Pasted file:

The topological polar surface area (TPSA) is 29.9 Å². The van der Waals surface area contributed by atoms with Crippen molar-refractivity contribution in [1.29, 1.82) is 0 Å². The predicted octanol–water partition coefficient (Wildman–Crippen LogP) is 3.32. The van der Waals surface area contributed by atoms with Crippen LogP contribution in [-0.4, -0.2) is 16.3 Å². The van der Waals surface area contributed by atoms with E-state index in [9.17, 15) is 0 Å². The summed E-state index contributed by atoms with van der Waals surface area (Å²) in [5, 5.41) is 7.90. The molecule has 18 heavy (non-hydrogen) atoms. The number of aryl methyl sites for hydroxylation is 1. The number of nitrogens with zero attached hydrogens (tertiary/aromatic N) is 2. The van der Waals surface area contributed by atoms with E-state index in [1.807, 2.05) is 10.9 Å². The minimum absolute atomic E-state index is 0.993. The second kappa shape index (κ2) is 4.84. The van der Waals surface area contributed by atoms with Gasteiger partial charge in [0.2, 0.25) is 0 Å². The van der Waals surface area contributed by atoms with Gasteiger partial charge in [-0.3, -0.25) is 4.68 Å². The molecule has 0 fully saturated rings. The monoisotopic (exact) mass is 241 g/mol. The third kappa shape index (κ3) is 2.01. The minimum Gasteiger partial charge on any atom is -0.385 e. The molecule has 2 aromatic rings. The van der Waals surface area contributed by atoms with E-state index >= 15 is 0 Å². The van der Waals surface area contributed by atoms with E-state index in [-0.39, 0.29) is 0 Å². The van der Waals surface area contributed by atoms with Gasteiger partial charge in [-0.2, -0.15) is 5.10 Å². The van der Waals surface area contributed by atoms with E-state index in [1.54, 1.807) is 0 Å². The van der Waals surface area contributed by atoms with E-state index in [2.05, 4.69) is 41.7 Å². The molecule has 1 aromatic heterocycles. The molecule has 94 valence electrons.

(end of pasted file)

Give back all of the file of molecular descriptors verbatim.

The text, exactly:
The topological polar surface area (TPSA) is 29.9 Å². The van der Waals surface area contributed by atoms with Crippen molar-refractivity contribution in [1.29, 1.82) is 0 Å². The predicted octanol–water partition coefficient (Wildman–Crippen LogP) is 3.32. The van der Waals surface area contributed by atoms with Crippen LogP contribution in [-0.4, -0.2) is 16.3 Å². The van der Waals surface area contributed by atoms with E-state index in [9.17, 15) is 0 Å². The summed E-state index contributed by atoms with van der Waals surface area (Å²) in [5, 5.41) is 7.90. The molecule has 18 heavy (non-hydrogen) atoms. The number of aryl methyl sites for hydroxylation is 1. The number of nitrogens with zero attached hydrogens (tertiary/aromatic N) is 2. The van der Waals surface area contributed by atoms with E-state index in [1.807, 2.05) is 10.9 Å². The minimum absolute atomic E-state index is 0.993. The second kappa shape index (κ2) is 4.84. The van der Waals surface area contributed by atoms with Gasteiger partial charge in [0.2, 0.25) is 0 Å². The van der Waals surface area contributed by atoms with Gasteiger partial charge in [-0.3, -0.25) is 4.68 Å². The molecule has 0 fully saturated rings. The monoisotopic (exact) mass is 241 g/mol. The third kappa shape index (κ3) is 2.01. The minimum Gasteiger partial charge on any atom is -0.385 e. The molecule has 2 aromatic rings. The van der Waals surface area contributed by atoms with E-state index >= 15 is 0 Å². The van der Waals surface area contributed by atoms with E-state index in [-0.39, 0.29) is 0 Å². The van der Waals surface area contributed by atoms with Gasteiger partial charge in [-0.2, -0.15) is 5.10 Å². The van der Waals surface area contributed by atoms with E-state index in [1.54, 1.807) is 0 Å². The van der Waals surface area contributed by atoms with E-state index in [2.05, 4.69) is 41.7 Å². The molecule has 1 aromatic heterocycles. The molecule has 94 valence electrons.